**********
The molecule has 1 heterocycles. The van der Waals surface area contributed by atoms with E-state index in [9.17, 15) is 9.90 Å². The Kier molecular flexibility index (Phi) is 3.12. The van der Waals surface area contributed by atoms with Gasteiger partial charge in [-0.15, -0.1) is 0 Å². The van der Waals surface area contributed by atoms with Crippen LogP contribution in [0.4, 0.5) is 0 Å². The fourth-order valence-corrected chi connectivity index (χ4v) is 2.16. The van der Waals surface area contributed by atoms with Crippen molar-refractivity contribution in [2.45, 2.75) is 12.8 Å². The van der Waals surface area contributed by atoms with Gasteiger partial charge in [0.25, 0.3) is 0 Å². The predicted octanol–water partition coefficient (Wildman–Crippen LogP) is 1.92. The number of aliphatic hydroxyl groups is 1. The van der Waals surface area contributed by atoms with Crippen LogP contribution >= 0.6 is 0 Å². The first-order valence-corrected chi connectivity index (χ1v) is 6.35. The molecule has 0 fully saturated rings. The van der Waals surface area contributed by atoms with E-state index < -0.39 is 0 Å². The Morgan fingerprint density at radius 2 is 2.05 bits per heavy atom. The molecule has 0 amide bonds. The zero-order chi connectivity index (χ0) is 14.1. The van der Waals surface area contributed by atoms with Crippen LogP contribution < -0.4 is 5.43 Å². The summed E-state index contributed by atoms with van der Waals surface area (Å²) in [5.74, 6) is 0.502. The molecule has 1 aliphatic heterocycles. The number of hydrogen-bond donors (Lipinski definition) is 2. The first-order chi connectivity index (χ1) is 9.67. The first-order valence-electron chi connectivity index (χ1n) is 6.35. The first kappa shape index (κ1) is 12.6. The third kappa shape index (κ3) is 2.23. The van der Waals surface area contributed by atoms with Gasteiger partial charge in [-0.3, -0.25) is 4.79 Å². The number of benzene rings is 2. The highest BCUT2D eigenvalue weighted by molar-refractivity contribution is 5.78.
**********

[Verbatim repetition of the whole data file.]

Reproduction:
The molecule has 1 heterocycles. The van der Waals surface area contributed by atoms with E-state index in [9.17, 15) is 9.90 Å². The Kier molecular flexibility index (Phi) is 3.12. The van der Waals surface area contributed by atoms with Gasteiger partial charge in [-0.15, -0.1) is 0 Å². The van der Waals surface area contributed by atoms with Crippen LogP contribution in [0.4, 0.5) is 0 Å². The fourth-order valence-corrected chi connectivity index (χ4v) is 2.16. The van der Waals surface area contributed by atoms with Crippen molar-refractivity contribution in [2.45, 2.75) is 12.8 Å². The van der Waals surface area contributed by atoms with Gasteiger partial charge in [0.25, 0.3) is 0 Å². The predicted octanol–water partition coefficient (Wildman–Crippen LogP) is 1.92. The number of aliphatic hydroxyl groups is 1. The van der Waals surface area contributed by atoms with Crippen LogP contribution >= 0.6 is 0 Å². The first-order valence-corrected chi connectivity index (χ1v) is 6.35. The molecule has 0 fully saturated rings. The van der Waals surface area contributed by atoms with E-state index < -0.39 is 0 Å². The Morgan fingerprint density at radius 2 is 2.05 bits per heavy atom. The molecule has 0 amide bonds. The zero-order chi connectivity index (χ0) is 14.1. The van der Waals surface area contributed by atoms with Crippen LogP contribution < -0.4 is 5.43 Å². The summed E-state index contributed by atoms with van der Waals surface area (Å²) in [5.74, 6) is 0.502. The molecule has 1 aliphatic heterocycles. The number of hydrogen-bond donors (Lipinski definition) is 2. The first-order chi connectivity index (χ1) is 9.67. The first-order valence-electron chi connectivity index (χ1n) is 6.35. The first kappa shape index (κ1) is 12.6. The third kappa shape index (κ3) is 2.23. The van der Waals surface area contributed by atoms with Gasteiger partial charge in [-0.3, -0.25) is 4.79 Å². The number of benzene rings is 2. The highest BCUT2D eigenvalue weighted by molar-refractivity contribution is 5.78.